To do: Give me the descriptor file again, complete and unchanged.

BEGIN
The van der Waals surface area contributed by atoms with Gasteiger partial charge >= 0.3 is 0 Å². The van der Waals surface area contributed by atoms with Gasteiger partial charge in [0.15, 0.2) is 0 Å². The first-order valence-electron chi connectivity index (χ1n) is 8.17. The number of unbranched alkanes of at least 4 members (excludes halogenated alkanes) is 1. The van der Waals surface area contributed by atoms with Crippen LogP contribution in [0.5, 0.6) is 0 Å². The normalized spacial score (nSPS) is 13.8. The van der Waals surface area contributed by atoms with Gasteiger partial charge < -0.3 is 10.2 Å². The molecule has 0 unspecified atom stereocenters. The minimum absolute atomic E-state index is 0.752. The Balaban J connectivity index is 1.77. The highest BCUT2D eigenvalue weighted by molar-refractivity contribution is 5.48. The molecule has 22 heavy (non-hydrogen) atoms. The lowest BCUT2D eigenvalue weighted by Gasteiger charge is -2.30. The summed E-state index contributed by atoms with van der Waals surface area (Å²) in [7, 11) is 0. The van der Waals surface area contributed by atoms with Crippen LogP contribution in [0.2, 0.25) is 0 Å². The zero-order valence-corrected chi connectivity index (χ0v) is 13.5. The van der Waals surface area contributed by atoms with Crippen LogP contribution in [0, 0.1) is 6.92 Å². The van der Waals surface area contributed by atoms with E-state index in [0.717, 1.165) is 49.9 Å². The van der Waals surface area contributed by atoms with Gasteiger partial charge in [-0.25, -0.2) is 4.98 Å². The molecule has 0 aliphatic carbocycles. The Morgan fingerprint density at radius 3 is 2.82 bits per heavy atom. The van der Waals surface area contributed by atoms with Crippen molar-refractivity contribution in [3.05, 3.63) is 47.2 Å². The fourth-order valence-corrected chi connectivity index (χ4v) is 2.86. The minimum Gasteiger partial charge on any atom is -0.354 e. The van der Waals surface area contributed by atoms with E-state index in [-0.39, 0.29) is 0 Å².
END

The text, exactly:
The van der Waals surface area contributed by atoms with Gasteiger partial charge >= 0.3 is 0 Å². The van der Waals surface area contributed by atoms with Gasteiger partial charge in [0.15, 0.2) is 0 Å². The first-order valence-electron chi connectivity index (χ1n) is 8.17. The number of unbranched alkanes of at least 4 members (excludes halogenated alkanes) is 1. The van der Waals surface area contributed by atoms with Crippen LogP contribution in [0.5, 0.6) is 0 Å². The normalized spacial score (nSPS) is 13.8. The van der Waals surface area contributed by atoms with Gasteiger partial charge < -0.3 is 10.2 Å². The molecule has 0 unspecified atom stereocenters. The minimum absolute atomic E-state index is 0.752. The Balaban J connectivity index is 1.77. The highest BCUT2D eigenvalue weighted by molar-refractivity contribution is 5.48. The molecule has 22 heavy (non-hydrogen) atoms. The lowest BCUT2D eigenvalue weighted by Gasteiger charge is -2.30. The summed E-state index contributed by atoms with van der Waals surface area (Å²) in [7, 11) is 0. The van der Waals surface area contributed by atoms with Crippen LogP contribution in [0.2, 0.25) is 0 Å². The zero-order valence-corrected chi connectivity index (χ0v) is 13.5. The van der Waals surface area contributed by atoms with Crippen LogP contribution in [0, 0.1) is 6.92 Å². The van der Waals surface area contributed by atoms with E-state index in [0.717, 1.165) is 49.9 Å². The van der Waals surface area contributed by atoms with Gasteiger partial charge in [-0.25, -0.2) is 4.98 Å². The molecule has 0 aliphatic carbocycles. The Morgan fingerprint density at radius 3 is 2.82 bits per heavy atom. The van der Waals surface area contributed by atoms with Crippen molar-refractivity contribution in [3.05, 3.63) is 47.2 Å². The fourth-order valence-corrected chi connectivity index (χ4v) is 2.86. The minimum Gasteiger partial charge on any atom is -0.354 e. The van der Waals surface area contributed by atoms with E-state index in [-0.39, 0.29) is 0 Å².